COPPER WAS the first metal worked by human beings. They hammered it into jewellery and ornaments as much as 11,000 years ago. Today, Homo sapiens uses more than 20m tonnes of the stuff a year, much of it in buildings and electrical infrastructure. More will be required in coming decades, to meet the need for widespread electrification brought about by the transition to less carbon-intensive economies. Copper is an essential part of batteries, motors and charging equipment. Solar and wind installations use more copper than their fossil-fuel counterparts, and electric vehicles contain four times more copper than do cars with combustion engines.
This has spurred interest in new sources of the metal, most of which comes at the moment from rocks dug out of vast opencast mines that are then ground up and processed to release the copper they contain, typically about 1% of their mass.
Metal-rich nodules scattered across various parts of the ocean floor are a possibility. But exploiting these brings technological and regulatory difficulties, and is in any case controversial because of the damage it would do to deep-ocean ecosystems. Jon Blundy of Oxford University, however, offers an alternative. This is to extract, from deep under Earth’s surface, the mineral-rich brines from which ores of copper and other valuable metals are generated in the first place.
As Dr Blundy points out, “pretty much all of the non-ferrous natural resources that we exploit come ultimately from ancient volcanoes.” In particular, in 2015, he and his colleagues worked out the chemical details of how copper-sulphide ores form when sulphur-rich gases rise through the plumbing of active volcanoes and encounter metal-rich brines trapped in rocks sitting just above pockets of magma. Modern mining operations dig up examples of these ores that formed millions or billions of years ago. Dr Blundy proposes instead to cut out the middleman and go straight to the deep copper-rich fluids themselves.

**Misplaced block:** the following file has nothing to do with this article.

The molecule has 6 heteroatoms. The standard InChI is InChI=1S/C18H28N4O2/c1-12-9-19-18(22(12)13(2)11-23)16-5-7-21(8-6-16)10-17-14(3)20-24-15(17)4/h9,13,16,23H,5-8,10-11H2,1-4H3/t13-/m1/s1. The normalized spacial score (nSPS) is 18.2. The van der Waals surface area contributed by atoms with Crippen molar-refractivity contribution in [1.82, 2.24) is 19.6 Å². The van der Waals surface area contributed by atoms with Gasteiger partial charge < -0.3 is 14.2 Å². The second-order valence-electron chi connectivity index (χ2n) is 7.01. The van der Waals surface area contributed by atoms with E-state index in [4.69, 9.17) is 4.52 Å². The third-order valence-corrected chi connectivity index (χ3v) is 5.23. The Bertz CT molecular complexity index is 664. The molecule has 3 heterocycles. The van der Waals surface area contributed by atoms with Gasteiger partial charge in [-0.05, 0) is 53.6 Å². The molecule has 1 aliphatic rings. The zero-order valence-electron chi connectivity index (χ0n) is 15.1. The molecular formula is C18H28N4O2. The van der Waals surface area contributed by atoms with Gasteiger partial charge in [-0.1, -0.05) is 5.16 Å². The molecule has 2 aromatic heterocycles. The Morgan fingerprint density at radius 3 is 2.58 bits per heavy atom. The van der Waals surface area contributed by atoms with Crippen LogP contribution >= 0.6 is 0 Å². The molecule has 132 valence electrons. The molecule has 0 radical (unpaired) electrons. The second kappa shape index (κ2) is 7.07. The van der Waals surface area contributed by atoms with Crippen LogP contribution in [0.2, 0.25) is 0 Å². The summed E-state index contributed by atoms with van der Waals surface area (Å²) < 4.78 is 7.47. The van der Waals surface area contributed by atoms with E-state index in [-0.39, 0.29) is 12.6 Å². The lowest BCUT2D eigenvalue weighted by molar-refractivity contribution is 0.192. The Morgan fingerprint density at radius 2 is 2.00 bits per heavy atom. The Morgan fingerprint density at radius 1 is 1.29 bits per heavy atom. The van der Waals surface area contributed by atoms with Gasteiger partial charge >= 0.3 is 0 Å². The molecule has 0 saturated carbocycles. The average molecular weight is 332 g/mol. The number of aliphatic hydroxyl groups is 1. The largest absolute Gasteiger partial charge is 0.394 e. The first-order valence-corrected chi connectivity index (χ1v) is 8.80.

As he writes in Open Science, he suspects these are found beneath every active and dormant volcano, though the concentration of copper in the brine concerned will vary from place to place. His evidence comes from electromagnetic surveys carried out on some 40 volcanoes, including Mount Fuji in Japan, Mount St Helens in America and others in Bolivia, New Zealand, the Philippines and elsewhere. These surveys consistently pick up highly conductive zones 2km or more beneath the surface, for which the simplest explanation is the presence of super-salty metal-rich brines. This conjecture is reinforced by analysis of rock samples recovered from such depths under a number of volcanoes. These do indeed contain brines with varying concentrations of copper, as well as other valuable metals including lithium, zinc, gold and silver.
All this suggests that copper could be drilled for commercially in the same way that oil is—except that the boreholes involved would be considerably deeper. That would be difficult, but not out of the question. It would require equipment that could withstand temperatures greater than 400°C and contact with brines ten times saltier than seawater. But the prize would be worth it.
Individual volcanoes would, admittedly, yield only a fraction of the output of a big copper mine. Dr Blundy and his colleagues estimate, for example, that there might be as much as 1.4m tonnes of copper beneath New Zealand’s White Island volcano (pictured), whereas the world’s largest mines hold tens of millions of tonnes of it. But there are only a handful of such mines, most in mountain ranges near the Pacific coast of the Americas. By contrast, hundreds of volcanoes exist around the world, ready be tapped.
The temperature at which the equipment used would have to operate, moreover, brings an opportunity. The heat involved might be employed to generate electricity—enough to power the drilling operation and perhaps even to yield a surplus. Sucking copper out of Earth’s crust through 2km-long straws might thus be that rare thing in the mining industry, an actual environmental good.
This is not a CAPTIS article. Originally, it was published here.